Flashcards in neurodegenerative & seizure disorders Deck (40)
Neurodegenerative disorders: characterized by what and caused by what 3 possible things?
Characterized by progressive loss of neuronal function in the CNS
Cause of disease thought to involve heredity, autoimmunity, & environmental factors
what is a tremor?
an unintentional (involuntary), rhythmical alternating movement that may affect the muscles of any part of the body.
-caused by the rapid alternating contraction and relaxation of muscles and is a common symptom of diseases of the nervous system
what is chorea?
A term that is used to refer to rapid, jerky, involuntary movements of the limbs or face that characterize several different disorders of the nervous system
what are tics?
Sudden uncoordinated abnormal movements that occur repetitively especially seen in the face and head.
Can be suppressed voluntarily for short periods.
what population does parkinsons affect?
Onset usually between age 40 & 70, with peak onset in sixth decade
Slightly more common in men
what are the 4 Cardinal Signs of parkinsons?
1. Rigidity: An increased basal muscle tone, inability to initiate movements
2. Bradykinesia: Difficulty initiating movement & once initiated movement is slow
3. Tremor: This occurs primarily at rest and improves with intention
4. Postural/gait instability
what are the 4 secondary signs of parkinsons?
1. As disease advances often get decline in cognitive function too but the hallmark of the disease is the movement disorder
pathophys of parkinsonism
For optimal control and coordination of movement need a balance between dopamine and acetylcholine in basal ganglia.
parkinsons-->excess of Ach and deficiency of dopamine= problems in the ability to control movement
(substantia nigra not making dopamine... no dopamine going to straitum...where it usually inhibits NTs)
what are the two goals of parkinsons drugs?
restore dopaminergic activity (b/c dopamine reduced) and/or balance excess Ach w/ anti-cholinergic/anti-muscarinic
When inhibiting dopa decarboxylase with carbidopa, another system is activated to metabolize dopamine...
-what do we need to counter-act this?
Inhibiting COMT enzyme:
Reduced accumulation of 3-O-methyldopa
Prolong the action of levodopa
Increase levodopa’s bioavailability
7 treatment principles for parkinsons
1. Treatment based on symptoms – no treatment currently prevents progression
2. Tailor treatment to the individual
3. Early Disease can be managed with exercise and lifestyle interventions
4. Medications can be delayed in younger patients and start when there is an impact on quality of life
5. Several classes of medications can be used simultaneously
6. Drug initiation for mild symptoms include:
MAO-B inhibitors, amantadine, or anticholinergics
7. As disease progresses, eventually levodopa or dopamine agonist is required
Younger patients (<65) dopamine agonist are preferred to reduce motor complications
Older patients (>65) levodopa/carbidopa tolerated better
parkinsons is a ____ deficit resultant from _____ loss in the _____that provides innervation to the straitum
all parkinsons pt will eventually need what kind of medications?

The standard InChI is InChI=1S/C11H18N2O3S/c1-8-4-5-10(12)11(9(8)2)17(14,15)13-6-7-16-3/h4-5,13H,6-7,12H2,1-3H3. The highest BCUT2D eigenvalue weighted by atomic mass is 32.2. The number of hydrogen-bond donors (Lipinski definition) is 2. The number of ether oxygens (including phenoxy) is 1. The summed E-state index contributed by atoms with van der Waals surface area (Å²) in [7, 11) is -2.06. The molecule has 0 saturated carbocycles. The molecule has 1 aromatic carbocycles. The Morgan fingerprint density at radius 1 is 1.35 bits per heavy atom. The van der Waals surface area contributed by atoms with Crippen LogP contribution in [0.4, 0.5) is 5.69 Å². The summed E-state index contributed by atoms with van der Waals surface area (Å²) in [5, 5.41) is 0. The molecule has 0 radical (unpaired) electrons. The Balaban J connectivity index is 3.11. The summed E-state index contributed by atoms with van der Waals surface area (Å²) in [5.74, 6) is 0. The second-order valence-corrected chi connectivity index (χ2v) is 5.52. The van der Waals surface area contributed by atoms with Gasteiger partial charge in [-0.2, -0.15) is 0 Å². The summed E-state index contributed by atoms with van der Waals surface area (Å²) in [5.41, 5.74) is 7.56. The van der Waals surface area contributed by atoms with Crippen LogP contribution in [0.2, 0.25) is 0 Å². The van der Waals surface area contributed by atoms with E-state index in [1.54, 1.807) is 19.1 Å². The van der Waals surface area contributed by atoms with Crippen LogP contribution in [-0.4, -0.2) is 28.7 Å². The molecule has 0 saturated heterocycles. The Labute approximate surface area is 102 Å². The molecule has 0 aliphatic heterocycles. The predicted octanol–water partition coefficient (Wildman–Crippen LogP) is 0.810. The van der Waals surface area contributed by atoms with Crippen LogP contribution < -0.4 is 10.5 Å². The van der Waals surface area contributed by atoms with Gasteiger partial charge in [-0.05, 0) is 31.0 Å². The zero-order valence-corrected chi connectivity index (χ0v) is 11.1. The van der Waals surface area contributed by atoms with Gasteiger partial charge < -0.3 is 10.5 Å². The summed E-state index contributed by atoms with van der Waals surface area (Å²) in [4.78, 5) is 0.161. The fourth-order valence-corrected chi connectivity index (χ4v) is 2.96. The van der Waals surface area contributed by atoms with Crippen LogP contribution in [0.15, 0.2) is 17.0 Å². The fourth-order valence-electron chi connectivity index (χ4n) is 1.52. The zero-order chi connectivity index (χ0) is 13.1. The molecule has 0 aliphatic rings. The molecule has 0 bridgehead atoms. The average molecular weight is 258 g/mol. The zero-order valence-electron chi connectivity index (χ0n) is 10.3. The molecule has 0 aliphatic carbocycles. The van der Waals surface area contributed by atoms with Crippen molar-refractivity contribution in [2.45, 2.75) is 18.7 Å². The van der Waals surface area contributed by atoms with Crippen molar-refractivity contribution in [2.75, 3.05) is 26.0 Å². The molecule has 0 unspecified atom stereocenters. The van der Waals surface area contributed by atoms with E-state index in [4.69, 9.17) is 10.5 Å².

what is the most effective medication for parkinsons?
levodopa (w/ carbidopa)
drug- induced parkinsonism: drugs? characterized by?
Haloperidol, metoclopramide, and the phenothiazines cause Parkinsonism b/c they antagonize dopamine receptors.
Symptoms within 3 months of starting the neuroleptic
Related to dose of neuroleptic given, the higher the dose, more likely the symptoms
treatment for drug-induced parkinsonism?
decrease dose & usually better in a few weeks, if need to can use antimuscarinics
Don’t use levodopa does not help & can cause psychosis
what is a seizure? what can it be a result of?
episode of abnormal electrical activity in the brain that causes involuntary movements, sensations or thoughts
Can be a result of:
Head trauma, stroke, brain tumors, hypoxia, hypoglycemia, fever, chronic alcohol withdrawal
what qualifies it as epilepsy?
At least 2 unprovoked seizures occurring > 24 hours apart
what are focal seizures and what are the three types?
Limited to 1 cerebral hemisphere of the brain
1.Simple partial seizure: no alteration of consciousness
May be referred to as aura - can lead to complex or tonic-clonic
2.Complex partial seizure: altered consciousness, automatisms, behavioral changes
3. Secondarily generalized seizure: seizure becomes generalized and is accompanied by loss of consciousness
what are general seizures and what are the two types?
Originate at one point, but rapidly engages hemispheres of the brain
generalized motor and generalized nonmotor
what are the 4 types of general motor seizures?
1.Tonic-clonic (grand mal): increase muscle tone followed by spasms of muscle contraction and relaxation
2.Tonic: flexion/extension phases
3.Atonic: sudden loss of all muscle tone
4.Myoclonic: brief, rhythmic, jerking spasms of entire body
what are the two types of general nonmotor seizures ?
1.Absence (Typical/Atypical): brief loss of consciousness, minor muscle twitches and eye blinking
Typical – abrupt onset with altered consciousness
Atypical- gradual onset with altered consciousness
2.Myoclonic Absence: brief, rhythmic, jerking spasms of entire body
what do we known about unknown onset seizures?
Can appear like focal or generalized seizures
Unable to determine origination
what are the 4 steps to diagnosing a seizure disorder ?
Neurologic examination (head, vision, cranial nerves, motor function, cerebellar function, and sensory function)
Because metabolic causes of seizures are common- serum glucose, electrolytes, calcium, and renal function tests are needed
MRI - technique of choice for epilepsy diagnosis
drugs for acute/ status epilepticus
drug of choice for focal seizures
drug of choice for generalized motor
drug of choice for general nonmotor absence
drug of choice for generalized nonmotor myotonic absence